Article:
Eat Out Top 10-chef Bertus Basson’s new namesake restaurant in Paarl charms with a delectable combination of heritage dishes and modern flavours. Jeanne Calitz puts Bertus Basson at Spice Route through its paces.
Over the last couple of years, Bertus Basson has become known (and celebrated) for his love for heritage food, and at this new establishment his roots are allowed to shine. The food treads a comfortable balance between old-school classics and modern, international influences. It harkens back to grandma’s food (if she were a truly excellent cook), but imagine, if you will, that she shared her kitchen with a younger, eccentric sister – you know, the one who ran off in the 60s, travelled the world, lived as a nudist and then returned spouting foreign words like ‘chorizo’ and ‘kimchi’.
In this manner, Ouma Jossie’s baked tongue with slaphakskeentjies rubs shoulders with a wonderful little starter of squid, Malay mayo, miso cream and pickled greens, while a serving of chicken liver parfait on toasted mosbolletjie is offset by a dish of crispy pork with gem lettuce and parmesan.
The mains section continues the conversation between old and new: pork belly braised in CBC beer (brewed on site) is served with soetwortels (sweet carrots) and a dash of salsa verde. An excellent cut of sirloin is flavoured with braai spice and accompanied by a mouthwatering combination of leeks, mushrooms, bacon and dukkah. The traditional tamatie bredie (tomato stew) becomes a playful treat, served as a springbok tamatie bredie pie in its own little pan. A substantial dish, it is kept from being a touch heavy by the addition of sweetly sour pickled onions and a fragrant batch of pumpkin fritters that would knock the socks off any member of the CWAA, the formidable tastemakers at the Cape Women’s Agricultural Association.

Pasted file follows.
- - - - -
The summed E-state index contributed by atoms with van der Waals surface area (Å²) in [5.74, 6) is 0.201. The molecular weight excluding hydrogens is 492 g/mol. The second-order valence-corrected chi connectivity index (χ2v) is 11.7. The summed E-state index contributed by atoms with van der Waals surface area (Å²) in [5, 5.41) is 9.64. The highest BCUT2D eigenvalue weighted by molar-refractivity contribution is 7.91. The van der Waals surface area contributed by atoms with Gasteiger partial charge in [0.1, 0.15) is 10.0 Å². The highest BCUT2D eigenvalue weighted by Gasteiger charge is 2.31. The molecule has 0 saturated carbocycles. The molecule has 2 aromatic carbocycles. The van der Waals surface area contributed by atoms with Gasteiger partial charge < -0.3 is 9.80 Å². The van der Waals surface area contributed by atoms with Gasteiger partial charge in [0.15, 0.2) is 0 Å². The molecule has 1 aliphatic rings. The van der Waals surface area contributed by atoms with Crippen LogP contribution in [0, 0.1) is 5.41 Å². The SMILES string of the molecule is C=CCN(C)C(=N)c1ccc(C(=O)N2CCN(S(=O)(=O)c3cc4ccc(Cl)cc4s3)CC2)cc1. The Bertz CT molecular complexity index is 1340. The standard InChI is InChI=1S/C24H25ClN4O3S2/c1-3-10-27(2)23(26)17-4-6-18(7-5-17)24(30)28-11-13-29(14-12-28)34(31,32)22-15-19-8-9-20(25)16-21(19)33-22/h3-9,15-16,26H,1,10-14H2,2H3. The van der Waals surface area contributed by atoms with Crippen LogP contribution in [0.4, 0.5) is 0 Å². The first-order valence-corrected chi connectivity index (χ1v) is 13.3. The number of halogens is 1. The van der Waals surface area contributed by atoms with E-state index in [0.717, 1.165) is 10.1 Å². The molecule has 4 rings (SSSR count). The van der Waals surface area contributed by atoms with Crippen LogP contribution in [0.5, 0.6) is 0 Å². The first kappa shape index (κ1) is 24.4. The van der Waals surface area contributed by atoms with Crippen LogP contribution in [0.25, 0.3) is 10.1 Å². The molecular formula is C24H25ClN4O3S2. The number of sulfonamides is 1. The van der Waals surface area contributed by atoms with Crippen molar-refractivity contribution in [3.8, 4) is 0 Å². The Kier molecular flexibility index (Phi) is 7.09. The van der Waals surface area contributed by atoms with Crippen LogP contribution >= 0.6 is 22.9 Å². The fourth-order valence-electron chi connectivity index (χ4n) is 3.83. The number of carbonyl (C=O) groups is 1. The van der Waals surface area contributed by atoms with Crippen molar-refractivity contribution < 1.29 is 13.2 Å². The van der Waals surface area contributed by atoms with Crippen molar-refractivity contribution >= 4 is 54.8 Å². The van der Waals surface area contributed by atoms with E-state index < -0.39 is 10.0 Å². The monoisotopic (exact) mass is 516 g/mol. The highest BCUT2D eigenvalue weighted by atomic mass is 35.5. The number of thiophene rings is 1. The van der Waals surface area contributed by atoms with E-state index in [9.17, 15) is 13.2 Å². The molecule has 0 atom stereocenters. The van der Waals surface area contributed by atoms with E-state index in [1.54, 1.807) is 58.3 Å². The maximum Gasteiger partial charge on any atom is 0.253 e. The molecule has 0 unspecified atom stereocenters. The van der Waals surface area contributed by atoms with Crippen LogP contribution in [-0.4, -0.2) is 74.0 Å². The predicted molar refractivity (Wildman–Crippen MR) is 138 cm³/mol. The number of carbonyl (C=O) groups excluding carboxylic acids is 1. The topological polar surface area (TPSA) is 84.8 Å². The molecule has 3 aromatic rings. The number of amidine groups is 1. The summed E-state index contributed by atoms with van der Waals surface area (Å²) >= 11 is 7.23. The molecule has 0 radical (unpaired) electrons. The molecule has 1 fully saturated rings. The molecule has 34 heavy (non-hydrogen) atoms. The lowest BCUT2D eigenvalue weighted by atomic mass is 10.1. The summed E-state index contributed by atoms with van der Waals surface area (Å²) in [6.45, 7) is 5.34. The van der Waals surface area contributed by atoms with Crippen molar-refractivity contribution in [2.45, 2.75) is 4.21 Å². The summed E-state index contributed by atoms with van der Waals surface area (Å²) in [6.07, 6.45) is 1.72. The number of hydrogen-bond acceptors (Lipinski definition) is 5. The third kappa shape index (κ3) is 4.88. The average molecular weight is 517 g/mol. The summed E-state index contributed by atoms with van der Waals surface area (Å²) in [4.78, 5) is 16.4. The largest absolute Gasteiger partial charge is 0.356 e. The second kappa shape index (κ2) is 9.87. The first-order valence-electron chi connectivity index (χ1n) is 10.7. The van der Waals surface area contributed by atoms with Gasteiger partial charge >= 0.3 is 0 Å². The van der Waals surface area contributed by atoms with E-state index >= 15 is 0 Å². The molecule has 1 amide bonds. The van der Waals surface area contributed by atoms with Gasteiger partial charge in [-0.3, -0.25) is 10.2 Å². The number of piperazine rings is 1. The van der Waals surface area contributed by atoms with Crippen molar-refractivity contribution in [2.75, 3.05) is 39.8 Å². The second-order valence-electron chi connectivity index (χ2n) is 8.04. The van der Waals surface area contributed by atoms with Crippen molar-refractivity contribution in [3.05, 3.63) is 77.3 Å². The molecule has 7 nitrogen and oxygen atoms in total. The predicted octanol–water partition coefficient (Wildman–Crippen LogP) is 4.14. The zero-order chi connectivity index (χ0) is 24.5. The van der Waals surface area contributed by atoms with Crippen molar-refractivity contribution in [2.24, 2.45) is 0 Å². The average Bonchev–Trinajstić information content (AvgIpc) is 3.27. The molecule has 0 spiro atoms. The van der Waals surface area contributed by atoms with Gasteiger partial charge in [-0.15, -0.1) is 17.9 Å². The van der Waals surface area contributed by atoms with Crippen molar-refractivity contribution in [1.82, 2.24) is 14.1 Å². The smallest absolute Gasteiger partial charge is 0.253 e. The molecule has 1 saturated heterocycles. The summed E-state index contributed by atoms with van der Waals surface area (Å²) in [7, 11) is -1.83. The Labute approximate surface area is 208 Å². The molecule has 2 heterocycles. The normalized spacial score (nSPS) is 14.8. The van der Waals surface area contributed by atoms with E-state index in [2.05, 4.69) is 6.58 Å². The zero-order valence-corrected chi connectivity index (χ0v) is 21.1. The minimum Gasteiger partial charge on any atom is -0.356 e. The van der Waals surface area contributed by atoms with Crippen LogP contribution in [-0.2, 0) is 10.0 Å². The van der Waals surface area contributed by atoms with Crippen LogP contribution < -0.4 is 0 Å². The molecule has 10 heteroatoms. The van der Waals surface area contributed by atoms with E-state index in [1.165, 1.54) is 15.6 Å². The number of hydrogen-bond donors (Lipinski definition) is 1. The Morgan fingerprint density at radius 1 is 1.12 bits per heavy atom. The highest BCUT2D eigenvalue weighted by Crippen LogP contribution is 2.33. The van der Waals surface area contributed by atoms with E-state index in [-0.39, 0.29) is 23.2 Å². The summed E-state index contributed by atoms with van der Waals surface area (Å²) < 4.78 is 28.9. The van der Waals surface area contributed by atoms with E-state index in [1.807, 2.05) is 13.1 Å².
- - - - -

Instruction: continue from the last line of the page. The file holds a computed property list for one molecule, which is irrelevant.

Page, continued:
Of course, no meal is complete without a decent helping of poeding. We settle for the old-fashioned comfort of Tannie Hetta’s apple pie with vanilla ice cream and homemade custard – Bertus’s mom’s recipe. Such sweet temptation. The same goes for the rest of the dessert menu, which includes items like a lemon tart with burnt Italian meringue, and fried camembert with watermelon preserve and peppered honey. Well, there’s always next time…
As can be expected, the range of Spice Route wines takes centre stage, with quite a few available by the glass. We opt for a carafe each of the Spice Route chenin blanc and sauvignon blanc – a perfect match for a balmy summer’s day. Sparkling water is served not in the normal bottle but in a sizable carafe, with lemon – a nice touch, and even more so when I study the bill afterwards and notice that it bears no charge.
The style is crisp, clean and uncluttered – all the better to enjoy the expansive views over the surrounding farmlands towards Table Mountain. Smart touches, like artistic antelope heads lit from within, and wallpaper consisting of what looks to be old dictionary pages, add interest and character. The atmosphere is relaxed and leisurely; this is not the kind of place where you’ll be rushed through service.
Friendly and accommodating. The waiting staff seem very pleased to be here and are quick to recommend their favourites off the menu and volunteer information about the origin of some dishes.
Spot on: flavours are robust and portions are substantial. This is not itty-bitty overly fussy food, and we are delighted to find it so. The restaurant is sure to be a hit with both locals in the mood for a moreish, leisurely lunch, as well as tourists looking for an authentic South African meal.